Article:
• Gary Walker:

        We recognise the benefits of local decision making for local licensing considerations. We understand that and can quite easily work alongside and complement it. As I said earlier, the licensing process could be distinct from a national register and the two aspects could work in a complementary fashion, if that was desired and it became evident after an options appraisal that it was the right way forward. However, to pick up on the experiences of our colleagues down south, it would have to be clear what the responsibilities were and that they would be effectively implemented by all involved: the 32 local authorities and SEPA. Itinerant dealers could be registered with a local authority, if that system could be made to work, or directly with a national body, such as SEPA, that hosted a national register. The pros and cons of all the options could be considered.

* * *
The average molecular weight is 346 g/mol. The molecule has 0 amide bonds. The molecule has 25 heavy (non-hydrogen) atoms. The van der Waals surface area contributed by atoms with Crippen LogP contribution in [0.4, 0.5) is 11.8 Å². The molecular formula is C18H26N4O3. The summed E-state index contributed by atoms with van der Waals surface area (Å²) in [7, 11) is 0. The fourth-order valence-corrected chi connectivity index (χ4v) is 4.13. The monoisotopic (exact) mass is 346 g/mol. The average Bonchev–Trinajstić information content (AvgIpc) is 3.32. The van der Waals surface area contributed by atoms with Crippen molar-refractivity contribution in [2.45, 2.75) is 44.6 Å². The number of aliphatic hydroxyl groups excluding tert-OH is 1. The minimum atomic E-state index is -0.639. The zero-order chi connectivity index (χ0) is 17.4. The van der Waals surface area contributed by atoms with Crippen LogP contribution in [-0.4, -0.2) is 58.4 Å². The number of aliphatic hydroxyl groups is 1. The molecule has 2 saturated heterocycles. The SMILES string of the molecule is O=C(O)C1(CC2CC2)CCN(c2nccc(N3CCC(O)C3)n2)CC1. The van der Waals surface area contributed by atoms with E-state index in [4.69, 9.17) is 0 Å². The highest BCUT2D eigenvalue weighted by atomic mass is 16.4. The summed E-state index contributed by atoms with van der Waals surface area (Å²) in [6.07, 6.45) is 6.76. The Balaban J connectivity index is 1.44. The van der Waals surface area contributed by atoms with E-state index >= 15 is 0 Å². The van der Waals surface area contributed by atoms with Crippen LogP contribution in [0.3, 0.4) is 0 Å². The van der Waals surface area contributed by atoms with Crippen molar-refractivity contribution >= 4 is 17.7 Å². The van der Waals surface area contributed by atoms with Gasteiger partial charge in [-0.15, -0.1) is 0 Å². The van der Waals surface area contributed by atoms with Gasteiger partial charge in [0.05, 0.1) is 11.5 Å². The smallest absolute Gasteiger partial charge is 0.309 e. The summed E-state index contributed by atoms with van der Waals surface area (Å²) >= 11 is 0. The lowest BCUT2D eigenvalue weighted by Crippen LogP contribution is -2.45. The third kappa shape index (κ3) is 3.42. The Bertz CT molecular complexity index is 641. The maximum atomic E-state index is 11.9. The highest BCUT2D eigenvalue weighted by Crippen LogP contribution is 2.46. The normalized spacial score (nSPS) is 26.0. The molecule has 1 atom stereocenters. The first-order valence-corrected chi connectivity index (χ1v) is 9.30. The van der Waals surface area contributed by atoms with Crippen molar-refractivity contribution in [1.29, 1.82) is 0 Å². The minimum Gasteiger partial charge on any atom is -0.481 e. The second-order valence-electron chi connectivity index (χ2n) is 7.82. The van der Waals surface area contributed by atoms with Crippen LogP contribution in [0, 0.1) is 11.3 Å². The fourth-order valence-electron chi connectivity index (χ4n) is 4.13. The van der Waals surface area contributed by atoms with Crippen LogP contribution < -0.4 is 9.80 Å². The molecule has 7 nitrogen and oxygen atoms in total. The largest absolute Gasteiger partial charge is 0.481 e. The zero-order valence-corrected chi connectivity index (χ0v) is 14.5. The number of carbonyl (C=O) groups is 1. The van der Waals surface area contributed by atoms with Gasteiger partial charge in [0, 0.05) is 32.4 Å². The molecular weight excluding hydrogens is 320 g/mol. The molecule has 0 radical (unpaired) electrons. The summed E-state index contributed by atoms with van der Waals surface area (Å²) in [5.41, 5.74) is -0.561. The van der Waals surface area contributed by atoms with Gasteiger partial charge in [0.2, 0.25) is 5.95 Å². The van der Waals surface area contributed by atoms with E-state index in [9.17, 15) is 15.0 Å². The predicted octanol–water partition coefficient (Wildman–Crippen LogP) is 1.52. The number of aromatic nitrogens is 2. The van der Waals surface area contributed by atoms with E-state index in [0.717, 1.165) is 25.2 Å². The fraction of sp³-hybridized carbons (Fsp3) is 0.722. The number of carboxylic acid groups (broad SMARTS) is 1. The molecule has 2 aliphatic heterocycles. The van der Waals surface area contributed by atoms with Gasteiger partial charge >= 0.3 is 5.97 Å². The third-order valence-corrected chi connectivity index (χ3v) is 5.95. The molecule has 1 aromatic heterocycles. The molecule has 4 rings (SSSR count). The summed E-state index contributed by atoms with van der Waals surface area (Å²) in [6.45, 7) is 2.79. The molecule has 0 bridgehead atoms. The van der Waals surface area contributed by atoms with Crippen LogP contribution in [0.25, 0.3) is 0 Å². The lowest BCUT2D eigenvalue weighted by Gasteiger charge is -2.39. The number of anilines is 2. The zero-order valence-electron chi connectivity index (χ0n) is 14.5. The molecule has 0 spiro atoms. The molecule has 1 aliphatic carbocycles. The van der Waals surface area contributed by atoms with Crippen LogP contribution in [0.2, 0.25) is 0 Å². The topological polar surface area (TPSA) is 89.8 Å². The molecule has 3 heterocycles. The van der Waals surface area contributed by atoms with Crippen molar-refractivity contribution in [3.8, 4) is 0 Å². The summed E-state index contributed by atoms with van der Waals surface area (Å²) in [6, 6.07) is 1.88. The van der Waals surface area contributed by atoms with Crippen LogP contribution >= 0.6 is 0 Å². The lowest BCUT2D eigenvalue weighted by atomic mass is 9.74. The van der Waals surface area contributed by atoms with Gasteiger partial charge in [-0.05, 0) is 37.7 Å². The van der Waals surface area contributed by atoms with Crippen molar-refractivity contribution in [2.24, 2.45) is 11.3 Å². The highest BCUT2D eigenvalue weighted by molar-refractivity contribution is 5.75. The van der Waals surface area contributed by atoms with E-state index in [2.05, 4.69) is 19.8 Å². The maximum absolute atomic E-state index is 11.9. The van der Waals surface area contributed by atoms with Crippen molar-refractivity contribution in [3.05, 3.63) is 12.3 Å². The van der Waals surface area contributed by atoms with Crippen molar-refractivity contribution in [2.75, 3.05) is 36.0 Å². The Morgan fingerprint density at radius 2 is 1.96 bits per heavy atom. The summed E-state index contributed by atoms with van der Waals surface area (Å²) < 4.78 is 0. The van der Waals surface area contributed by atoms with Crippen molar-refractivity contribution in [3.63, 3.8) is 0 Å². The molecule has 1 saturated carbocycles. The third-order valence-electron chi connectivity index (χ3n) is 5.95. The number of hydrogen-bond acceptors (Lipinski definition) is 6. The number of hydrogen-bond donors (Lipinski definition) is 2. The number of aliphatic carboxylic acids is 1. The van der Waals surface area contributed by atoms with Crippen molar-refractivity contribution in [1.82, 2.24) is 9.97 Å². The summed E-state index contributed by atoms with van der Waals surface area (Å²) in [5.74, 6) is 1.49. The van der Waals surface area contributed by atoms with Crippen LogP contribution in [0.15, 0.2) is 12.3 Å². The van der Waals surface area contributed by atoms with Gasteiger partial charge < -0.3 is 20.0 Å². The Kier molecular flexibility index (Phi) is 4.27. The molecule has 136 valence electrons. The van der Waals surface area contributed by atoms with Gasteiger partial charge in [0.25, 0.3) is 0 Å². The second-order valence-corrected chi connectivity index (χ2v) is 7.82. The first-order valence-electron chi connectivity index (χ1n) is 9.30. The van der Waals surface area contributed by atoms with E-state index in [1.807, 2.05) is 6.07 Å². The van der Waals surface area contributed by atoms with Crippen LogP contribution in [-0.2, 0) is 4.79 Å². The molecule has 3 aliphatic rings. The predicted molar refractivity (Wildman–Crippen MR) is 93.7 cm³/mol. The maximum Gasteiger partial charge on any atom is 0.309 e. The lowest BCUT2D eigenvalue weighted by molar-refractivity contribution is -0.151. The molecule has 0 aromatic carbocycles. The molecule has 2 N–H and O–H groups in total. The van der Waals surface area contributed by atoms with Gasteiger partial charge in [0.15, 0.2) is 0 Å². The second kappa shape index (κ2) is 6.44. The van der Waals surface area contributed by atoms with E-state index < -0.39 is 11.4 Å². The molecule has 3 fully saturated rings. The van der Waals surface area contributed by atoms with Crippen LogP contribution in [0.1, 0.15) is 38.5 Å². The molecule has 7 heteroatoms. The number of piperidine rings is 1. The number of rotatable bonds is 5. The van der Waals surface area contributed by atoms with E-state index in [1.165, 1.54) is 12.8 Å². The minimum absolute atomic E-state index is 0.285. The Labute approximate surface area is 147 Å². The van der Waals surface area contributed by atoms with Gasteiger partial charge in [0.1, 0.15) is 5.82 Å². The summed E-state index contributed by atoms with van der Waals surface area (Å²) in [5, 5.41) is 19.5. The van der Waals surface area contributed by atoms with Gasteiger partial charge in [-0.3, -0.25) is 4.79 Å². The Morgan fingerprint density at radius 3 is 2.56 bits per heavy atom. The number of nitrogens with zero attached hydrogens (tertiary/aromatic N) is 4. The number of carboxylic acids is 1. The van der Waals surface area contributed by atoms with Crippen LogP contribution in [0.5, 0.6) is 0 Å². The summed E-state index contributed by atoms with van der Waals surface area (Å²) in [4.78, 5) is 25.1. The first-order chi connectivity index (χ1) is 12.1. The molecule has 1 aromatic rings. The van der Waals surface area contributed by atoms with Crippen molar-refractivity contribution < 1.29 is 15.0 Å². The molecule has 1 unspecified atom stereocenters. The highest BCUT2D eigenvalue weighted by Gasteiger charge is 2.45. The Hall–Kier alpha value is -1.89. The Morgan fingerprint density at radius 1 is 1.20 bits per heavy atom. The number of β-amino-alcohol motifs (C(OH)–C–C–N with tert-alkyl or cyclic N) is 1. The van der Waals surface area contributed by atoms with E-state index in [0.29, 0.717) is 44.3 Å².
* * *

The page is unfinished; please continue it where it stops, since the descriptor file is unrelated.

On the point about SEPA having the ultimate authority over decision making, it would not be good to have local decision making with a licensing board and then for a national authority such as SEPA to have a second bite at it. A distinct streamlining of licensing decisions would need to be part of any proposed system.

      • John Wilson:

        The convener raised the issue of local authority licensing of itinerant scrap metal dealers. I referred to the example of somebody being licensed in Glasgow but being able to operate in Dumfries and Galloway; they would also be allowed to operate in Orkney or Shetland, for example. Who has the authority to oversee how they are gathering the materials that they are trading and what they are doing with them? When an itinerant scrap metal dealer is licensed in one authority but operates throughout Scotland, who has ultimate oversight of what that dealer does?

        11:45  
      • Gary Walker:

        As I said, we are not experts in the scrap metal dealer licensing system. We have no role in that and I am not sure how local authorities would handle an itinerant scrap metal dealer who did not comply with the law, or how the system would work if an authority in a different part of the country had concerns.

      • The Convener:

        How would Glasgow handle that?

      • Michael McDougall: